Griffiths got to work with “fantastic” intimacy coordinator and actor Jennifer Ward-Lealand.

“She would turn up with this luggage, full of different bits, and she was very direct: ‘What are you happy with showing?’ Consent should always be explicit. We are teaching young people now: ‘If it’s not ‘hell yes,’ it’s a no.’”

Earlier on in her career, it hadn’t been that easy.

“I was lucky – apparently, I had the last nudity clause on HBO. But there wasn’t a language to talk about what I wanted to do with my body. One of the reasons why I moved into network television was that I felt it was the best protection. Before, there were many, many times when I wasn’t comfortable.”

“I have done shows where I ‘had’ a lot of sex: sometimes really unnecessary and not actually that sexy. Many actresses regret some of the things they were coerced into. ‘Last Tango in Paris’ – need we say more?”

Its late star Maria Schneider, cast opposite Marlo Brando, spoke against the infamous “butter scene.”

“If you are making a pervy show for people at home to get their rocks off, you want to make it ‘erotic.’ But I think humans fucking is very funny. Really. It’s fucking hilarious what we do to each other. It’s not that different from watching two dogs at a park. There is a fun female gaze in this one, because we’re not trying to turn on the audience.”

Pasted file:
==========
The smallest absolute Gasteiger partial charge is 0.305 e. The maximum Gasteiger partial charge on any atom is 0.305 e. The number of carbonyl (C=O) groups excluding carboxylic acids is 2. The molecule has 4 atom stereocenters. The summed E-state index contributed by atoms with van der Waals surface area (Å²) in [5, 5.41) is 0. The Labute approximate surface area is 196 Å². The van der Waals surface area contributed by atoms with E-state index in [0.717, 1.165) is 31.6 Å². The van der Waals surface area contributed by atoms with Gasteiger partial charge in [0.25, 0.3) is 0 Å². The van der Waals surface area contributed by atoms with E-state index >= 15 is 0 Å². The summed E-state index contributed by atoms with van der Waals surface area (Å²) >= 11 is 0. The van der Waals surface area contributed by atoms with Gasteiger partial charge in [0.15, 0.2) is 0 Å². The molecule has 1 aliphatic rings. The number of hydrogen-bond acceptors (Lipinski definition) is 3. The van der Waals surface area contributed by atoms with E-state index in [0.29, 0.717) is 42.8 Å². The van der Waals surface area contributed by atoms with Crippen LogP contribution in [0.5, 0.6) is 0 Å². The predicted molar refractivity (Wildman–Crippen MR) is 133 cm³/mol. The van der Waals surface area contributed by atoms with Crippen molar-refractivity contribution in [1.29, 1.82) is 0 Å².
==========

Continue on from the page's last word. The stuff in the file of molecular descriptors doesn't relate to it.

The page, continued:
Some years back, Griffiths returned to Australia – “It was incredibly intentional. I couldn’t understand the American psyche” – and, since then, has pursued an additional career as a storyteller.

“I wanted to tell Australian stories,” she says.

She helmed “Ride Like a Girl” and episodes of “Nowhere Boys,” but she’s not planning to direct again any time soon.

“I just got my second child through school and I still have one that’s younger. I hate to say it, but there are many barriers for women to direct and not all of them are institutional. It’s about this 100% focus that’s required. Co-creating shows – we just wrapped three seasons of ‘Total Control’ – and taking on roles I have an input in, is my sweet spot at the moment. But that might change.”

During the Q&A after “Madam’s” screening – joined by exec producers Halaifonua Finau and Marci Wiseman – she opened up about the importance of making the show “ethically.”

“We’ve had actors who have a lot of modesty within their tradition. People don’t think about it, but not everyone is morally or religiously comfortable, being asked to do certain things. Australia and New Zealand really lead the work with inclusion in our filmmaking, also with the First Nations content.”

“Destigmatizing the industry and humanizing sex workers” was also part of the mission.

“All of us want connection, intimacy and everyone deserves a bit of love and cuddles. And laughter,” added Halaifonua Finau, with Wiseman quoting Antonia Murphy herself: “She said sex workers don’t sell sex – they treat loneliness. It became a creative touchdown for the series. It’s about being vulnerable, not just through transactional sex.”

Or about being angry, said Griffiths.

“Women over 50 are fucking tired. And people better be careful, because when they snap, crazy shit can happen.”